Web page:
Sciencemadness Discussion Board

Distillation flask

liquidlightning - 13-5-2012 at 19:09

How would one use a distillation flask such as this: ?

Does the side arm act as an air cooled condenser, or do you need to attach a condenser? I'm assuming a rubber stopper for the top.

bbartlog - 14-5-2012 at 06:28

I would assume that the side arm is for applying vacuum. But in the case of the flask you link to, I'm really not sure; it has neither a ground glass joint on top nor a barbed fitting on the sidearm for attaching a hose to. And both neck and sidearm look excessively long. I don't like the design.

(edit): above comments assume that it's a receiver, which I suppose it may not be.

[Edited on 14-5-2012 by bbartlog]

fledarmus - 14-5-2012 at 06:40

That appears to be an old-style short path distillation apparatus. It is a very simple system, closely related to the alembic. Basically, you put a cork with a thermometer in it in the top opening, so the thermometer bulb is just below the sidearm, and use a small erlenmeyer or graduated cylinder to collect the distillate as it drips out of the sidearm. The major problems are that there is only air cooling on the sidearm, so low boiling compounds don't condense well, and the system is open at the drip tip so you can't distill flammable materials if you are using flame as a heat source.

I have seen these used with a second cork on the sidearm to fit a water cooled condenser, but if you're going that route, it isn't that much more expensive to use ground glass joints.

Endimion17 - 14-5-2012 at 06:40

You guys are joking, right? Come on, tell me you're joking. :(


[Edited on 14-5-2012 by Endimion17]

Magpie - 14-5-2012 at 07:41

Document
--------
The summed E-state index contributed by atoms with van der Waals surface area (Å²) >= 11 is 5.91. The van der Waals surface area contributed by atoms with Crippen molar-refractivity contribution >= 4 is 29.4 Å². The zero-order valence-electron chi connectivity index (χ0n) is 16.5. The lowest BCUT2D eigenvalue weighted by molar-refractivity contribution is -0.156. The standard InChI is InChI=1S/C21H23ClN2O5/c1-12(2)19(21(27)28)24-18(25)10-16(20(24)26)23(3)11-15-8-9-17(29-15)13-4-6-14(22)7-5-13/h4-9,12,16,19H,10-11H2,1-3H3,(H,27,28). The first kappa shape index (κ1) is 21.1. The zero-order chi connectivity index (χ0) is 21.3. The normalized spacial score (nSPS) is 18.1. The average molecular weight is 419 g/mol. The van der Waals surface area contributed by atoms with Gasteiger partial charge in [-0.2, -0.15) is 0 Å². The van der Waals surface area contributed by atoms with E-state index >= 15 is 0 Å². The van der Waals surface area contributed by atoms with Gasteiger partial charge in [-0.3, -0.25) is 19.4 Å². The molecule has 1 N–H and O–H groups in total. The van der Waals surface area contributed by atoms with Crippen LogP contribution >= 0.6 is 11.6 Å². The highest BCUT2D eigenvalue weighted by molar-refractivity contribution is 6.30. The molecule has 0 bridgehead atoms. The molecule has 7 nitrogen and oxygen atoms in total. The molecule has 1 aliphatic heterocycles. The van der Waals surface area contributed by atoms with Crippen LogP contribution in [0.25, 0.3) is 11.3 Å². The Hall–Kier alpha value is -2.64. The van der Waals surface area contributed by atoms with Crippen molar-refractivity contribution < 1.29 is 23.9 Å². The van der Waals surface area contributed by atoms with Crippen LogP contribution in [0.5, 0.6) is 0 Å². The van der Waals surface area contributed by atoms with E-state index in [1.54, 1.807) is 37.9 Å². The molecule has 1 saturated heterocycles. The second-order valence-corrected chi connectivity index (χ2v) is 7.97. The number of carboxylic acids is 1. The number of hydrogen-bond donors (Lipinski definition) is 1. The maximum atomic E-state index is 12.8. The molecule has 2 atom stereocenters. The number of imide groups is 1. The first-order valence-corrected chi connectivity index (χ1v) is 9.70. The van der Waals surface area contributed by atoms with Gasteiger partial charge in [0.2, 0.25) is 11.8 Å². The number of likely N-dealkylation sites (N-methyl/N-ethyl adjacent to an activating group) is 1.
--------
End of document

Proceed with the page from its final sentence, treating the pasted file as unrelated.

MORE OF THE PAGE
There was a time when there was no TV, or ground glass fittings....

grndpndr - 14-5-2012 at 07:55

Ouch! :D
Ive got an old(HOLT,RINEHART,WINSTON H.S.Chemistry Workbook ,mid'50''s?,with an almost identical simple distillation setup.(sand baths
were still popular and glass blowing required.)Glass distillation retorts !etc, issued @ the beginning of the semester to each student as well as a list of issued chems's that today would surely warrant a home/school visit from ATF/DEA.
Another thing that may be on the way out is improvising whats needed for an experiment ,as long as it remains a safe excercise I rather enjoy trying to improvise equipment.

[Edited on 14-5-2012 by grndpndr]

Endimion17 - 14-5-2012 at 08:54

Quote: Originally posted by Magpie  
There was a time when there was no TV, or ground glass fittings....

This "time" still exists. Most schools don't want to spend money on expensive glass joints (+ Keck clips) because the only thing kids will see is water distillation. Therefore, standard setups like the one in the photo are widely used.

It's a "distillation flask". It's one of the things people recognize even if they aren't involved in chemistry because it's an icon of laboratory work, just like a test tube is. Or a Bunsen burner.